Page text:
Paul H - this is the first boat I've built indoors. All the others were sanded in the back garden and the toxic dust blew away. I did wonder whether the death of Lata's guinea pig, out on the lawn while I was sanding, was just a coincidence. The skiff is in John's Boatworks, which is the dustiest place I have ever been. I'll sand outside if I can, but I have my overalls and respirator ready.

Graham - I'm tempted by the idea of oiling the brightwork. "Oilwork"? The thwarts are Robbins Tiger Elite, and the transom and sheer strake are Super Elite Plus, so I want to show them off at their best. I've actually still got about a litre of Varnol. I'll sand a couple of scrap pieces of ply and see how they look with Varnol.

Taking the skiff to Barton Turf won't be easy. It's too big for the roof of my tiny camper, and the coxswain's car has a soft top. At some point I'll need to get a trailer and a towbar. At the risk of annoying the Topic Police, can I get a trailer built without having to take the boat to be measured up? I can see a Catch 22 coming up - I'll need a trailer to take the boat to someone who can build me a trailer.

Best
Peter




On 4 February 2016 at 12:27, tonywall [via UK HBBR Forum] <[hidden email]> wrote:
I would not go as far as saying that I recommend this, but what I did was coat/paint the bare wood with epoxy much thinned with cellulose thinners. A little of this mixture goes a long way. It can take several days to harden. I then used original-type Vim powder as an abrasive by "cleaning" the surface. A couple of coats of good quality varnish followed. I have done only touching-up in the ten years since then. Tony Waller


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Peter Nobes
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Re: Rowing skiff - nearly finished

Peter
I had CLH trailers build one for Calluna. A very nice company. Alternatively look at personal watercraft trailers because they are narrow, I've got one for Inwe. Fits snuggly with wide tyres. I would offer to make you one but can't at the moment.
CLH are in South Wales and make for a lot of other so called trailer companies.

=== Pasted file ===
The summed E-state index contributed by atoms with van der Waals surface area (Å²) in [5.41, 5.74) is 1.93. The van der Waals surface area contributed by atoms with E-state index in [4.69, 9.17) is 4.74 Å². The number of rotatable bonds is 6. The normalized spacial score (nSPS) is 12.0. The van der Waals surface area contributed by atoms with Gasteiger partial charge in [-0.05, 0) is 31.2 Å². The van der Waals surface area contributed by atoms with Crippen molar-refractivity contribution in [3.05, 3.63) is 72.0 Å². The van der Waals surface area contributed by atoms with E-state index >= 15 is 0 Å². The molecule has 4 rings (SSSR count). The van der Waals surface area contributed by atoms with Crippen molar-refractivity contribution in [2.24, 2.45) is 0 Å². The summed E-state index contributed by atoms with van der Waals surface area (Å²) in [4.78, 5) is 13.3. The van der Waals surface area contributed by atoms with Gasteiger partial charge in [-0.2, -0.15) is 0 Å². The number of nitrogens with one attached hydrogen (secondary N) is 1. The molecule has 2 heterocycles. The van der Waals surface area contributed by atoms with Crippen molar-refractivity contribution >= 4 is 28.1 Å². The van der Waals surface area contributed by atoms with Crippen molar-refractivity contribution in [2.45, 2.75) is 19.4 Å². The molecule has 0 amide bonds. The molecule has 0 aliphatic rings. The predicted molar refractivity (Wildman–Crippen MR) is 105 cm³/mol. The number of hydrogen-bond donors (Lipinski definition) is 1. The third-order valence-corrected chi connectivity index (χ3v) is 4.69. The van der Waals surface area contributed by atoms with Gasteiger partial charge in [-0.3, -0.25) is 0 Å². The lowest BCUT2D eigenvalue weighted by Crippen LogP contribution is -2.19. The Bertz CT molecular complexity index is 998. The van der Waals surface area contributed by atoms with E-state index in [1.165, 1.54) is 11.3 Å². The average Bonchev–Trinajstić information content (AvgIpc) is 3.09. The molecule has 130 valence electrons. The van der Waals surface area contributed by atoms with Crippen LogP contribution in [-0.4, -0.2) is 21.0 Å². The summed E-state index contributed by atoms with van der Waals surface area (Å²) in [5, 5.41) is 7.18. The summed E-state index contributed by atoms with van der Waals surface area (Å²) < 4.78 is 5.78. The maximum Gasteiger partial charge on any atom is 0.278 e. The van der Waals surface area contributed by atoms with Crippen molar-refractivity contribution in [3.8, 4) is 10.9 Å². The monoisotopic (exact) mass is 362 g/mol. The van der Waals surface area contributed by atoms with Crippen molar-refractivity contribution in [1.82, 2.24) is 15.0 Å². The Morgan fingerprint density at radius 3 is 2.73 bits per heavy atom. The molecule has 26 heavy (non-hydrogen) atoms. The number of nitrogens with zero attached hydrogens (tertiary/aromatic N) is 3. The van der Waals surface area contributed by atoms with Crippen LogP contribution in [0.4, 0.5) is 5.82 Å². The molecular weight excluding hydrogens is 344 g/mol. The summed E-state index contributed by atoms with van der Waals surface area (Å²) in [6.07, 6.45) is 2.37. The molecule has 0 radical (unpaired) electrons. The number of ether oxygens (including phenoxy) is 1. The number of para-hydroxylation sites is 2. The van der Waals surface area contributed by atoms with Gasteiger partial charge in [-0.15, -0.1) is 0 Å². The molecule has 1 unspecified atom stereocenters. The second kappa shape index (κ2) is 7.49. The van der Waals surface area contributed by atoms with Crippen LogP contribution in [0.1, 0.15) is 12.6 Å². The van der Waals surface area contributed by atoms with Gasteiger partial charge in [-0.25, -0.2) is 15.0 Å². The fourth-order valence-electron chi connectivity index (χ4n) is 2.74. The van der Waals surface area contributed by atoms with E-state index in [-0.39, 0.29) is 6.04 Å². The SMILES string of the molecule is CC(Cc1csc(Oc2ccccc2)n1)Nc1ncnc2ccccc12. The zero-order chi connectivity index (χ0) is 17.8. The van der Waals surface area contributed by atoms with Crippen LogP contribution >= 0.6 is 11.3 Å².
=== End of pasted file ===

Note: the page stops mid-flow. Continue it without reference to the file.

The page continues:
Richard
LASER41420 LASER41420
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Re: Rowing skiff - nearly finished

Hi,
I transport my rowing skiff on a wooden cradle that it tied on to a basic combi trailer base. A lot more versatile than a custom built trailer.
Steve
Paul (admin) Paul (admin)
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Re: Rowing skiff - nearly finished

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Peter,

Inside or outside the dust bags built into the higher quality sanders are almost essential for our hobby, in my opinion.

I bought a heavy duty sander from Wickes many years ago, trade rated at 400 Watts, half sheet size, it can give a perfectly flat finish on the hull or a complex wood joint.

But its remarkable how much dust is in the dust bag when I empty it.

regards
Paul
Say NO to Brexit. Kick it into the long grass
Peter Nobes Peter Nobes
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Re: Rowing skiff - nearly finished

I'm not going to Barton Turf this weekend, sadly, as I currently haven't got a vehicle. But my skiff is now completely ready for painting and oiling and/or varnishing so I'm going to use my time well and do that instead.

 I was planning on epoxy coating with a squeegee but I noticed on Fyne Boat Kits website that they suggest doing that for glass sheathing and using a roller for plain wood. Now I'm confused. Suggestions please!

On 10 February 2016 at 10:34, Paul (admin) [via UK HBBR Forum] <[hidden email]> wrote:
Peter,

Inside or outside the dust bags built into the higher quality sanders are almost essential for our hobby, in my opinion.

I bought a heavy duty sander from Wickes many years ago, trade rated at 400 Watts, half sheet size, it can give a perfectly flat finish on the hull or a complex wood joint.

But its remarkable how much dust is in the dust bag when I empty it.

regards
Paul
Sail when you can, motor when you can't http://www.millibee.co.uk



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Peter Nobes
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Alexander Technique London

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Re: Rowing skiff - nearly finished

Peter,
You will be missed at Barton, its a pity you can't make it.

Cheers
Graham